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Ming Erotic Novellas

Genre, Consumption, and Religiosity in Cultural Practice

Richard G. Wang

Richard Wang's Ming Erotic Novellas is path breaking in its attention to a virtually ignored body of literature that certainly influenced the writing of the Jin Ping Mei, the Sanyan vernacular stories, and most likely Li Yu's fiction. Compared to other titles in the field, this is the first scholarly monograph in any language to contextualize the erotic novellas of late imperial China. Moreover, existing studies in this area have tended to concentrate on a limited number of works of Chinese erotic fiction, or have only brushed up against these works tangentially during more general discussion of Ming and Qing literature. Ming Erotic Novellas adopts a provocative approach to fiction, moving beyond the traditional textual analyses of gender politics and the qing cult, and examining these erotic novellas as a new genre within the contexts of print culture, readership, consumption patterns, as well as religious dimensions. Ming Erotic Novellas focuses on a group of mid to late Ming literary (wenyan) novellas, which are all stories of erotic romance. These novellas include a profusion of poems mixed with prose narratives that are characterized by "simple" literary Chinese, with a tendency toward the vernacular. Their plots are complex, with some running 20,000 characters or more, allowing for nuanced character development, rich dialogue, and psychological description. Circulated widely during the Ming, the novellas had a significant impact on later erotic and "scholar-beauty" (caizi jiaren) novels. This particular group of novellas was of great importance in the development of Chinese fiction, functioning as a transitional link between the classical tale to the vernacular novel. By approaching these works through the lens of a cultural study, Wang is able to explore the social functions of the novellas as well as their significance in the development of Chinese fiction in the Ming cultural context.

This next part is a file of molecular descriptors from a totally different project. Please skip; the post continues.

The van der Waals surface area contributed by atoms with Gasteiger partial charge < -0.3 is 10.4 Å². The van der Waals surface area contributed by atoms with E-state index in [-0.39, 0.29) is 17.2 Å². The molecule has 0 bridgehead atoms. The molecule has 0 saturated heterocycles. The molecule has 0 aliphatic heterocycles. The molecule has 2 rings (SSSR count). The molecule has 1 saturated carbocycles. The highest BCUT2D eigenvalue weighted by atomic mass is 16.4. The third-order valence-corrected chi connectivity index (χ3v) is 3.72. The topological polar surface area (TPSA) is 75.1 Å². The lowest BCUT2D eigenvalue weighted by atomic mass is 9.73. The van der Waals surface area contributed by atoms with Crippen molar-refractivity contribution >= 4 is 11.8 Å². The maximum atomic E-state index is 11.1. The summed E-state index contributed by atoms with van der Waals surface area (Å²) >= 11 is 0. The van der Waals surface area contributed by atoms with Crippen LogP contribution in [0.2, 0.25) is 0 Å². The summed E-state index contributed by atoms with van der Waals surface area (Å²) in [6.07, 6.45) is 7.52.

Mirror Cover

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Mirror

The Fiction and Essays of Koda Aya

Ann Sherif

Ann Sherif discusses the life and work of Kòda in light of changes in critical horizons, readerly communities, and especially constructions of gender and the family in the latter half of the twentieth century. Excellent translations of some of Kòda's most provocative short works are included.

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Modern Japanese Fiction and Its Traditions

An Introduction

J. Thomas Rimer

Thomas Rimer's book seeks to explain the background, structural principles, and development of pre-modem and modern Japanese fiction in a way that is comprehensive, methodical, and accessible to the general reader.

Originally published in 1987.

The Princeton Legacy Library uses the latest print-on-demand technology to again make available previously out-of-print books from the distinguished backlist of Princeton University Press. These paperback editions preserve the original texts of these important books while presenting them in durable paperback editions. The goal of the Princeton Legacy Library is to vastly increase access to the rich scholarly heritage found in the thousands of books published by Princeton University Press since its founding in 1905.

The Modern Japanese Prose Poem Cover

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The Modern Japanese Prose Poem

An Anthology of Six Poets

Dennis Keene